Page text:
…and a final mystery
The final dish was Cod Fish Tempura with Kumquats and Piquilo Peppers. It sounded tantalising, so we were all the more surprised when the final dished was served.
A tiny morsel of fish that was somehow swallowed by the comparative immensity of the small plate. The fish itself was chewy- in a doughy way. The flavours were handled competently but not exceptionally- reminiscent of sweet sour fish with ginger and citrus. Its partner was the superb Saku no Hana Ginjou Karakuchi. A soft and light sake with an elegant crispness and unusual flavour notes of mango lassi and calpis. A pleasant pairing with the citrus-heavy dish.
We only wish that there was more fish to combine with it. It’s a mystery why we would end on such a note after the exquisite dishes prior. Ah, to think of what could have been…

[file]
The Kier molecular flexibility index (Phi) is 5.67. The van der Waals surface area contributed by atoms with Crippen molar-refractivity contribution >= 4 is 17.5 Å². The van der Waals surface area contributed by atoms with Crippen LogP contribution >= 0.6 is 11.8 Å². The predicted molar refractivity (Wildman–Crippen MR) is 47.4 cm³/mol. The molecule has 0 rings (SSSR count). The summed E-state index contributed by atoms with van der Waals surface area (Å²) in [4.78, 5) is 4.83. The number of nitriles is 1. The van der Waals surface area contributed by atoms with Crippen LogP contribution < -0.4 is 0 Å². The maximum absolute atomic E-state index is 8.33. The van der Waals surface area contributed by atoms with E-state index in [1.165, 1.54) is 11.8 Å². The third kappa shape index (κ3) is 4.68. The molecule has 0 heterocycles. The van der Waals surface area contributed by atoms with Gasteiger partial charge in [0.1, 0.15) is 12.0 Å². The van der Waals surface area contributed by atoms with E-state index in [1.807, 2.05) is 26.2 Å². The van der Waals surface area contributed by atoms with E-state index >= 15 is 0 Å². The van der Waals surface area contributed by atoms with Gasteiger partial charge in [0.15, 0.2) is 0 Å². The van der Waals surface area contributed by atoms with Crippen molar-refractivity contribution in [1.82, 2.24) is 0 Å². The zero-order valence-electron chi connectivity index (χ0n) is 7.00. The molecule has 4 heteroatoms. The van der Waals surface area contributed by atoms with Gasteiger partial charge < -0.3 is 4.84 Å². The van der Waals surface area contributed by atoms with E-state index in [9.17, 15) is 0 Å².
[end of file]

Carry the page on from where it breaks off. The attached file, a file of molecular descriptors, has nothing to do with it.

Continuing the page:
Summing it all up
In a word: uneven.
It might sound like we hated the experience, but nothing could be further from the truth. There were some definite hits here on both sakes and dishes. The Salmon Skin and Tedorigawa Shukon match definitely stood out, and most dishes and sakes were of high quality.
The challenge here seems to be uplifting the combinations from good to exceptional through pairing. A further tweak is needed.
We appreciate the value for money, however. At $48++ per person for five dishes and five sakes, it might be the best way to enjoy some good food and drinks in the pre-dinner hours. We might even be tempted to stay on for Chef Pepe’s affordable eight-course Omakase menu($148++), though we would have to fork out an additional $90++ for sake pairing.
Sake-Tapas Tastings will be available every Monday from 6.00pm to 8.00pm, starting Monday 5 June, with 5 sakes and 5 tapas at S$48++ per person.